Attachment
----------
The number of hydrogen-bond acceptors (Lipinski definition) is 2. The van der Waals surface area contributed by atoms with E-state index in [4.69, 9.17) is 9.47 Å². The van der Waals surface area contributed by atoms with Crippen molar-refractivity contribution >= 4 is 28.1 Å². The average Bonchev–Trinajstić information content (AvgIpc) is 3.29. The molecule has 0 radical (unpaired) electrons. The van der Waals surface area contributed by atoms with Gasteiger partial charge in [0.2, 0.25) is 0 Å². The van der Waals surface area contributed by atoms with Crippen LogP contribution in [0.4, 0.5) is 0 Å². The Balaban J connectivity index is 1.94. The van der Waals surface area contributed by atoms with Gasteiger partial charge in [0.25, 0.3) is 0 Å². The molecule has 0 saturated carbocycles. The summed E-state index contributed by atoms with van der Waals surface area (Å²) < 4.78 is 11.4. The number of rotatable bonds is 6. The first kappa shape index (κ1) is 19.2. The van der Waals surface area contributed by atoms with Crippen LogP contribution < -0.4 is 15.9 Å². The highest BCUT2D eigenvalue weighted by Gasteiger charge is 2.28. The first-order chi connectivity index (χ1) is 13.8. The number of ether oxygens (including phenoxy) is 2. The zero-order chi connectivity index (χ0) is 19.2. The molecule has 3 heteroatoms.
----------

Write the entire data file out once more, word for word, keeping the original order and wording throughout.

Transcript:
The number of hydrogen-bond acceptors (Lipinski definition) is 2. The van der Waals surface area contributed by atoms with E-state index in [4.69, 9.17) is 9.47 Å². The van der Waals surface area contributed by atoms with Crippen molar-refractivity contribution >= 4 is 28.1 Å². The average Bonchev–Trinajstić information content (AvgIpc) is 3.29. The molecule has 0 radical (unpaired) electrons. The van der Waals surface area contributed by atoms with Gasteiger partial charge in [0.2, 0.25) is 0 Å². The van der Waals surface area contributed by atoms with Crippen LogP contribution in [0.4, 0.5) is 0 Å². The Balaban J connectivity index is 1.94. The van der Waals surface area contributed by atoms with Gasteiger partial charge in [0.25, 0.3) is 0 Å². The molecule has 0 saturated carbocycles. The summed E-state index contributed by atoms with van der Waals surface area (Å²) < 4.78 is 11.4. The number of rotatable bonds is 6. The first kappa shape index (κ1) is 19.2. The van der Waals surface area contributed by atoms with Crippen LogP contribution < -0.4 is 15.9 Å². The highest BCUT2D eigenvalue weighted by Gasteiger charge is 2.28. The first-order chi connectivity index (χ1) is 13.8. The number of ether oxygens (including phenoxy) is 2. The zero-order chi connectivity index (χ0) is 19.2. The molecule has 3 heteroatoms.